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Area Schools Considering Added Levies Post Falls May Decide Tonight To Seek Levy Of $450,000

The Legislature has decided what it’s giving schools this year, so now school districts have to decide if that’s enough.

Post Falls School District is one of the earliest districts to contemplate the issue. The school board may decide tonight whether to ask voters to tax themselves an additional $450,000 for maintenance and school books.

The administration does not know exactly how much money it will get from the state yet, but it’s pretty sure it won’t cover all the costs of English books.

The district estimates a 5 percent increase in funds, which could be eaten up in the costs of new students, said assistant superintendent Jerry Keane.

“We’re really very preliminary for where we are budget-wise,” Keane said. But, “the curriculum costs are phenomenal.”

A recent management review of the district was critical of the lack of funds for instruction, and the fact that supplemental levies and parent fund raisers are necessary to purchase basic instructional equipment.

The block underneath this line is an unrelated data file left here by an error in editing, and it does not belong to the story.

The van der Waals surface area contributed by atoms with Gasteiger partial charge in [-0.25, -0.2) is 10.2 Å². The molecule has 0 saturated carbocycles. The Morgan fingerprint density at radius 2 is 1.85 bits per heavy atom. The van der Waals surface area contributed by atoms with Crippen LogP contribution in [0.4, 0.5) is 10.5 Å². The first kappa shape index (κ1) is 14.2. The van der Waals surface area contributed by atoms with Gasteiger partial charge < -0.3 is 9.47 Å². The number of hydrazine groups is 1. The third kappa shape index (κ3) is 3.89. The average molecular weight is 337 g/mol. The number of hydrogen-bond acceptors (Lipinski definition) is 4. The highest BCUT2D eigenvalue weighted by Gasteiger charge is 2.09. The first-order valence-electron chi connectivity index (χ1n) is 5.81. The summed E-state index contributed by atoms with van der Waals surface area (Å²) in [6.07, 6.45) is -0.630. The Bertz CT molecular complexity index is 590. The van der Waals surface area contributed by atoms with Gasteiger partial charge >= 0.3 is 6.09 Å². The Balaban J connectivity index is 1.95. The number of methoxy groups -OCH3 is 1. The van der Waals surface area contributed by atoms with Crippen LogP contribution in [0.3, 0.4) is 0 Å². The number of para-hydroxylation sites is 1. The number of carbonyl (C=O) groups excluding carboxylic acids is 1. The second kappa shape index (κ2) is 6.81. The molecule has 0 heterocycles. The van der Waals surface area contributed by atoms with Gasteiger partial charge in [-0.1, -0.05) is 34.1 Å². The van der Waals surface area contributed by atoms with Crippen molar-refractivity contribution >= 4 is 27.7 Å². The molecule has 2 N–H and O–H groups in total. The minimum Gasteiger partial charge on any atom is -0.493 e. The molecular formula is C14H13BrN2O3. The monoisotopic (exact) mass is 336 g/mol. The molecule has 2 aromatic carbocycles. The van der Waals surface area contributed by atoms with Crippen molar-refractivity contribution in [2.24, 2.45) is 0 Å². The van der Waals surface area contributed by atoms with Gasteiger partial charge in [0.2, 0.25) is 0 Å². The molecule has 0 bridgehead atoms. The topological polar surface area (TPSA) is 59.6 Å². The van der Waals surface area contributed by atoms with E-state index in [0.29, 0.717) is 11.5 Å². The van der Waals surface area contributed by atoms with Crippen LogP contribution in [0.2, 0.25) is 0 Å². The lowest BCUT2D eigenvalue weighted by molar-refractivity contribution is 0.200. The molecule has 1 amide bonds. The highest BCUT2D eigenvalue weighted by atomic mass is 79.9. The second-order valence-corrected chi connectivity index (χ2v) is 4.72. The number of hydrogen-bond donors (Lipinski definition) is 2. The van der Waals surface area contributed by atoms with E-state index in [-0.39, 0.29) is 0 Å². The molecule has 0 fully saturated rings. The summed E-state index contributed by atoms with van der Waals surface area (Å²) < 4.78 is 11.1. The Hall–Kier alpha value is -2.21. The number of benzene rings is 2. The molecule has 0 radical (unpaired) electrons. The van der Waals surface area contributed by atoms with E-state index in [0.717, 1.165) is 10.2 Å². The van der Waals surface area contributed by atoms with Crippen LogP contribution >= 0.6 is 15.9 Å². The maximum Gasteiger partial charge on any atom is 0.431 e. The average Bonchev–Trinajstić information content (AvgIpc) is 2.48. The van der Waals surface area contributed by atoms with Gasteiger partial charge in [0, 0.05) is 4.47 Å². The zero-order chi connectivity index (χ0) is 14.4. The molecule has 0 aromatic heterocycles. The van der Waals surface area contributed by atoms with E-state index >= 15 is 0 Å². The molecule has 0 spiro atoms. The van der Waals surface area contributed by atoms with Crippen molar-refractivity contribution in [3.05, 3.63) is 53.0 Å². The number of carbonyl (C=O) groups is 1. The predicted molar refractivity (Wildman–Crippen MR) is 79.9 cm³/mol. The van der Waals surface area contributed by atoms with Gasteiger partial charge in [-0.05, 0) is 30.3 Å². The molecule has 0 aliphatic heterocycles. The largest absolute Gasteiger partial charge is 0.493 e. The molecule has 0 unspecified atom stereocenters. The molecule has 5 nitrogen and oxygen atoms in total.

The district’s last supplemental levy, a two-year, $450,000 annual levy, was spent on maintenance, instructional materials and computer technology.

The proposed levy would not be used on computers, Keane said, because a recent state technology grant to Kootenai County schools will go toward new computers.

Other North Idaho school districts are waiting until they have more solid figures from the state before planning supplemental levies.

The actual amount individual school districts receive from the $664 million statewide schools appropriation depends on their property value, which the state Tax Commission will not announce until after April 1. That figure determines how much local property tax districts get, which in turn affects their state funding level.

But some other districts also are anticipating supplemental levies.

Bonner County school administrators are looking at a possible $1.5 million to $2 million levy, and Kellogg schools might have to ask for a few hundred thousand dollars more from voters, school officials say.

In other business, the Post Falls school board tonight may decide what to do with its kindergarten students next year. Crowded schools have forced them to consider turning the old Frederick Post school into a center for all the district’s kindergartners.

The meeting starts at 7 p.m. in the Post Falls High School cafeteria, at 16th and Williams Street.